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Supreme Court has clarified that it is not mandatory to come with a certificate for every electronic evidence. The court observed that certificate is not required to produce electronic evidence such as disks, pen drives, etc., if the original device can be produced in court.

A three-judge bench headed by Justice Rohinton F Nariman along with Justice Ravindra Bhat and Justice V Ramasubramanian has clarified the law, Section 65B (4) of the Evidence Act and said that a certificate is not a must in each and every case before electronic evidence can be produced in a court of law.

“If a person can step in the witness box with the original device, such as a laptop or a phone, there is no pre-requisite of a certificate under Section 65B(4) of the Act. The authenticity of the electronic evidence can be proved in the witness box with production of the originator of the electronic evidence,” stated the bench.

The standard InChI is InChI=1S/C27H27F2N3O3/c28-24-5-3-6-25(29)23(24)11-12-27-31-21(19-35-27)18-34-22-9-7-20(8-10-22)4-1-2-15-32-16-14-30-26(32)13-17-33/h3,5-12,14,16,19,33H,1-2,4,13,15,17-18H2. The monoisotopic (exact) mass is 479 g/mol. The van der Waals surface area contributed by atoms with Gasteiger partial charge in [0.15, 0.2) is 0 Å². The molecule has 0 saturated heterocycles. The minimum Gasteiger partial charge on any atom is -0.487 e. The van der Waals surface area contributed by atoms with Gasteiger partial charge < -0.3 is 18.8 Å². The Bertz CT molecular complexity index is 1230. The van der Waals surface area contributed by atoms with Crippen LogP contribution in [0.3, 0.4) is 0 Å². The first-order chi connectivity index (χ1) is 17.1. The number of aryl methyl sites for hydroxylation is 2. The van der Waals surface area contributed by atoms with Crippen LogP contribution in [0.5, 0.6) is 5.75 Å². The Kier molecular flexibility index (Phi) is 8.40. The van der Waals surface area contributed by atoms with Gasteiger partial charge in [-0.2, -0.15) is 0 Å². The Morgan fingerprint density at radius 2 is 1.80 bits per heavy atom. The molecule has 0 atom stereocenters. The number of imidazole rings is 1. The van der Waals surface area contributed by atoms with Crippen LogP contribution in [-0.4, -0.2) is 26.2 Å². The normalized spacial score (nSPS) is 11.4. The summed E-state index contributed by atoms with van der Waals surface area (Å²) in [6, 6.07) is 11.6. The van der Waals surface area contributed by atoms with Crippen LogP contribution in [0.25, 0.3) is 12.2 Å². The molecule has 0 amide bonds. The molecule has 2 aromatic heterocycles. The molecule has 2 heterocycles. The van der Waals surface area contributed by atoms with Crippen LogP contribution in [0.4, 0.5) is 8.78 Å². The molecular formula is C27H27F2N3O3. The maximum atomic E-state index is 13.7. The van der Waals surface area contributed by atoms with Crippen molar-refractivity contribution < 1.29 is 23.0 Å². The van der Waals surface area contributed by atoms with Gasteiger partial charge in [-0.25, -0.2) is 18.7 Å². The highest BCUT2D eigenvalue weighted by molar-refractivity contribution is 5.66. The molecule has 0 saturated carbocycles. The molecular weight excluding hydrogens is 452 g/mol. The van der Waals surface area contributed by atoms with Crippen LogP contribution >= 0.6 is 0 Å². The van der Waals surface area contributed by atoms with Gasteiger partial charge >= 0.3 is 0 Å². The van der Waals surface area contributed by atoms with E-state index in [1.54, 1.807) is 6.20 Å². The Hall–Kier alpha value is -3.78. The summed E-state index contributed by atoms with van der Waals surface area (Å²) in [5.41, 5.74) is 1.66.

“About such evidence being stored in a network or in a server that cannot be produced in a court, the certificate will be required,” said the bench.

The top court has also stated that appropriate rules need to be framed under the Information Technology Act for recording and preservation of the meta-data given the fact that more and more electronic evidence is likely to be involved in criminal trials.


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